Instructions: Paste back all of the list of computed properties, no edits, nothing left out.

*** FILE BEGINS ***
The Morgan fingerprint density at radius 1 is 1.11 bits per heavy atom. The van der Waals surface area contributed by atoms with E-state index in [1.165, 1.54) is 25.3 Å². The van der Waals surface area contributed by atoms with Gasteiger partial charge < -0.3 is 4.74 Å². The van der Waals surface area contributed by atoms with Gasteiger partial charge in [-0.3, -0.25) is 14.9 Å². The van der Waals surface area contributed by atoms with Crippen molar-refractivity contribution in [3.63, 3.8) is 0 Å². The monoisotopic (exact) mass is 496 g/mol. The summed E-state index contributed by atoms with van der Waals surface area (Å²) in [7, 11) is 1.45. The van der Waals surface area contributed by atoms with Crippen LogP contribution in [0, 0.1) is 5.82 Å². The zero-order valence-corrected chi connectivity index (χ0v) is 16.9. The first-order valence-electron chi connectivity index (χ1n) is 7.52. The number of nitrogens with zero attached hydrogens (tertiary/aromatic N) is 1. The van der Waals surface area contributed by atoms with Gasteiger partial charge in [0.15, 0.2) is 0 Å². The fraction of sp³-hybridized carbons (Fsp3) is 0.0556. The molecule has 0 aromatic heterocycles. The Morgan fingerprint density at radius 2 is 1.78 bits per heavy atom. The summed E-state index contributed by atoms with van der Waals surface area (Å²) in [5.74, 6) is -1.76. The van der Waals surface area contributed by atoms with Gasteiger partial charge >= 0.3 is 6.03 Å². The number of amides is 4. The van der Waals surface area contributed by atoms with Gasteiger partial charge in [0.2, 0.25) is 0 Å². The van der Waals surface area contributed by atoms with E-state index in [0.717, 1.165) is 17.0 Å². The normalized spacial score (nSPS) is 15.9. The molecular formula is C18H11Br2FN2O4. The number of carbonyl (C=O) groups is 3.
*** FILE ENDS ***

The Morgan fingerprint density at radius 1 is 1.11 bits per heavy atom. The van der Waals surface area contributed by atoms with E-state index in [1.165, 1.54) is 25.3 Å². The van der Waals surface area contributed by atoms with Gasteiger partial charge < -0.3 is 4.74 Å². The van der Waals surface area contributed by atoms with Gasteiger partial charge in [-0.3, -0.25) is 14.9 Å². The van der Waals surface area contributed by atoms with Crippen molar-refractivity contribution in [3.63, 3.8) is 0 Å². The monoisotopic (exact) mass is 496 g/mol. The summed E-state index contributed by atoms with van der Waals surface area (Å²) in [7, 11) is 1.45. The van der Waals surface area contributed by atoms with Crippen LogP contribution in [0, 0.1) is 5.82 Å². The zero-order valence-corrected chi connectivity index (χ0v) is 16.9. The first-order valence-electron chi connectivity index (χ1n) is 7.52. The number of nitrogens with zero attached hydrogens (tertiary/aromatic N) is 1. The van der Waals surface area contributed by atoms with Gasteiger partial charge in [0.15, 0.2) is 0 Å². The fraction of sp³-hybridized carbons (Fsp3) is 0.0556. The molecule has 0 aromatic heterocycles. The Morgan fingerprint density at radius 2 is 1.78 bits per heavy atom. The summed E-state index contributed by atoms with van der Waals surface area (Å²) in [5.74, 6) is -1.76. The van der Waals surface area contributed by atoms with Gasteiger partial charge >= 0.3 is 6.03 Å². The number of amides is 4. The van der Waals surface area contributed by atoms with Gasteiger partial charge in [0.2, 0.25) is 0 Å². The van der Waals surface area contributed by atoms with E-state index in [0.717, 1.165) is 17.0 Å². The normalized spacial score (nSPS) is 15.9. The molecular formula is C18H11Br2FN2O4. The number of carbonyl (C=O) groups is 3.